I'm trying to communicate with a system which I have no control over, however one of its methods takes in a HttpPostedFile were in my code I have a byte array. Does anybody have an example of instantiating a HttpPostedFile as I know its constructor is internal?

The best I've found is Creating an instance of HttpPostedFile with Reflection which uses reflection, however they were steered into another direction which I can't take because I am unable to modify the third party systems method signature.

2 Answers 2


This is really really hacky code, but the following seems to work for me:

public HttpPostedFile ConstructHttpPostedFile(byte[] data, string filename, string contentType) {
  // Get the System.Web assembly reference
  Assembly systemWebAssembly = typeof (HttpPostedFileBase).Assembly;
  // Get the types of the two internal types we need
  Type typeHttpRawUploadedContent = systemWebAssembly.GetType("System.Web.HttpRawUploadedContent");
  Type typeHttpInputStream = systemWebAssembly.GetType("System.Web.HttpInputStream");

  // Prepare the signatures of the constructors we want.
  Type[] uploadedParams = { typeof(int), typeof(int) };
  Type[] streamParams = {typeHttpRawUploadedContent, typeof (int), typeof (int)};
  Type[] parameters = { typeof(string), typeof(string), typeHttpInputStream };

  // Create an HttpRawUploadedContent instance
  object uploadedContent = typeHttpRawUploadedContent
    .GetConstructor(BindingFlags.NonPublic | BindingFlags.Instance, null, uploadedParams, null)
    .Invoke(new object[]{data.Length, data.Length});

  // Call the AddBytes method
    .GetMethod("AddBytes", BindingFlags.NonPublic | BindingFlags.Instance)
    .Invoke(uploadedContent, new object[] {data, 0, data.Length});

  // This is necessary if you will be using the returned content (ie to Save)
    .GetMethod("DoneAddingBytes", BindingFlags.NonPublic | BindingFlags.Instance)
    .Invoke(uploadedContent, null);

  // Create an HttpInputStream instance
  object stream = (Stream)typeHttpInputStream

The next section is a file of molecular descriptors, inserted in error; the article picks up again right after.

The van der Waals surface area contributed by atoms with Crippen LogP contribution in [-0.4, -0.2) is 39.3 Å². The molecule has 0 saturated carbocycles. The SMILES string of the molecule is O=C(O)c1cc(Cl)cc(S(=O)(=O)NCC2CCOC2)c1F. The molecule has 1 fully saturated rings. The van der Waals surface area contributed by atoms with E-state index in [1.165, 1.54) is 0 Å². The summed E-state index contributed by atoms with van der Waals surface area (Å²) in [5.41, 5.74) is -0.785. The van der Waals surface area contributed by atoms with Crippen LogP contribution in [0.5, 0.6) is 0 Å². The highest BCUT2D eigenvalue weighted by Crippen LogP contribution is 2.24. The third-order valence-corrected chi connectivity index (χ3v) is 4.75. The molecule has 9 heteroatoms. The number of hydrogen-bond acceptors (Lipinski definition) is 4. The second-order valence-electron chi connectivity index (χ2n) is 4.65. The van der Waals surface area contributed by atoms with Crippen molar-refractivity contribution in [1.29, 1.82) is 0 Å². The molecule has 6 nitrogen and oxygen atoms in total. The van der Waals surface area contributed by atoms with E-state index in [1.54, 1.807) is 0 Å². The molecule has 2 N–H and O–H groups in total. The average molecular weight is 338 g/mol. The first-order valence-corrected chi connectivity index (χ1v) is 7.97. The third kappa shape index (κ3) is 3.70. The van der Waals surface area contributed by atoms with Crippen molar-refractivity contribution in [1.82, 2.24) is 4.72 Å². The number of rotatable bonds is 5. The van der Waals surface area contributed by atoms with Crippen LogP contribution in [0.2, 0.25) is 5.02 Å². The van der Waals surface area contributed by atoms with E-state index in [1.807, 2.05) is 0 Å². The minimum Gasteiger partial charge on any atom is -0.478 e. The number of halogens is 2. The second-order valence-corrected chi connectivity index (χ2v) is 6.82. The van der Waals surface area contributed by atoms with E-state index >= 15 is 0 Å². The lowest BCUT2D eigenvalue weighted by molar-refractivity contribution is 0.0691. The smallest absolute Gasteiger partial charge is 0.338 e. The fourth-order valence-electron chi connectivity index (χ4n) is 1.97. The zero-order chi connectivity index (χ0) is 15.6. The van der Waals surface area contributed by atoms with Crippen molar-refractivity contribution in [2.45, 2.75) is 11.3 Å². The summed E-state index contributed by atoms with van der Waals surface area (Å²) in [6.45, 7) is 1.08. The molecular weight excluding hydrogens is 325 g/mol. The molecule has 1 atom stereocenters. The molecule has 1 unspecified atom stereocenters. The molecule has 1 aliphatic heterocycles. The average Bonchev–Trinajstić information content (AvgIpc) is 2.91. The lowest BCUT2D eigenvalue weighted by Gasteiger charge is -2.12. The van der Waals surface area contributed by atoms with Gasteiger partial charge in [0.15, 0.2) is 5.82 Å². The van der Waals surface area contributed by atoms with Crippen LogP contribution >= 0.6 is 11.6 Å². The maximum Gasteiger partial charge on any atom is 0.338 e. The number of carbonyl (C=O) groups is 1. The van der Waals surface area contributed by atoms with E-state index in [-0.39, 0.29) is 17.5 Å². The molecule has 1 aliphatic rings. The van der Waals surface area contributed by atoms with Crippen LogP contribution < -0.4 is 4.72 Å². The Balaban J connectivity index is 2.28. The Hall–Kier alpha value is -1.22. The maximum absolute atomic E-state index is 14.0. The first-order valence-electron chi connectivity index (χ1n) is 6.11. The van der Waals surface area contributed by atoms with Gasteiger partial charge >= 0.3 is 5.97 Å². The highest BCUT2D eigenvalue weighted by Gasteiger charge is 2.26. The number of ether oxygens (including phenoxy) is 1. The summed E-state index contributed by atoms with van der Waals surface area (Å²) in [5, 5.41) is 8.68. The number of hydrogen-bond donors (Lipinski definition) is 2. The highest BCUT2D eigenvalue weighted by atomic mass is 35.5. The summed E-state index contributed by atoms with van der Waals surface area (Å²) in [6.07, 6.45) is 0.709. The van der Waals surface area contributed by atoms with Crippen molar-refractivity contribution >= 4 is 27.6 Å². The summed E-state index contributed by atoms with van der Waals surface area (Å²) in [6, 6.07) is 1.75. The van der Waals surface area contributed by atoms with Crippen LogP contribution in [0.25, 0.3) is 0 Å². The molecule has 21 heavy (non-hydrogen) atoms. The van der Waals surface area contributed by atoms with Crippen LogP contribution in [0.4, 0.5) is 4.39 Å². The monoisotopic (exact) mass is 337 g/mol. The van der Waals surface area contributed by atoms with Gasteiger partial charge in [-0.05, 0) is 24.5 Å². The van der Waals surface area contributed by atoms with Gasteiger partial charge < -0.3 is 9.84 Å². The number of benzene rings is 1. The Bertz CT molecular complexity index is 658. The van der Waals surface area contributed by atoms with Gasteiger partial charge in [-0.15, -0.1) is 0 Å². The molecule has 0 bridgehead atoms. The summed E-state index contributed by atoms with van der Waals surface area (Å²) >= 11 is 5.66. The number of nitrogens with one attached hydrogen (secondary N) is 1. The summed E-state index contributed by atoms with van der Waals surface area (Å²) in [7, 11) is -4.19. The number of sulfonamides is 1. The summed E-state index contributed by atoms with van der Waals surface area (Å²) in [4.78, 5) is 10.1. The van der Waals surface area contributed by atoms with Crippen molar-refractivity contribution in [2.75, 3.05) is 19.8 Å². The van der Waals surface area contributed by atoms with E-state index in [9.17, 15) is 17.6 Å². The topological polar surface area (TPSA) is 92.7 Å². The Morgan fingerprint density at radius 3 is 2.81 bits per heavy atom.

.GetConstructor(BindingFlags.NonPublic | BindingFlags.Instance, null, streamParams, null)
    .Invoke(new object[] {uploadedContent, 0, data.Length});

  // Create an HttpPostedFile instance
  HttpPostedFile postedFile = (HttpPostedFile)typeof(HttpPostedFile)
    .GetConstructor(BindingFlags.NonPublic | BindingFlags.Instance, null, parameters, null)
    .Invoke(new object[] {filename, contentType, stream});

  return postedFile;
  • @paracycle - when calling .Save(filePath) on the returned HttpPostedFile - I get an empty image. Any idea why?
    – ajwaka
    Jun 15, 2012 at 15:22
  • @wilsjd: It's been too long since I've last looked into this. The .NET platform code might have changed considerably since then. I advise you check out the new code (using Reflector, or similar) and make the appropriate changes.
    – paracycle
    Nov 1, 2013 at 14:12
  • 1
    If you need to save the HttpPostedFile you also need to call the DoneAddingBytes method: typeHttpRawUploadedContent.GetMethod("DoneAddingBytes", BindingFlags.NonPublic | BindingFlags.Instance).Invoke(uploadedContent, null);
    – sundog
    Jun 5, 2015 at 8:04
  • @sundog Thank you, updated the sample with your code.
    – paracycle
    Jun 22, 2015 at 9:30
  • 1
    This is really useful for unit tests and saved me a bunch of time! Dec 7, 2020 at 14:46

you can try

 var constructorInfo = typeof(HttpPostedFile).GetConstructors(BindingFlags.NonPublic | BindingFlags.Instance)[0];
 var obj = (HttpPostedFile)constructorInfo
           .Invoke(new object[] { "filename", "image/jpeg", null });

obj would of type HttpPostedFile .I'm setting the last parameter to null but it has to be a HttpInputStream though.

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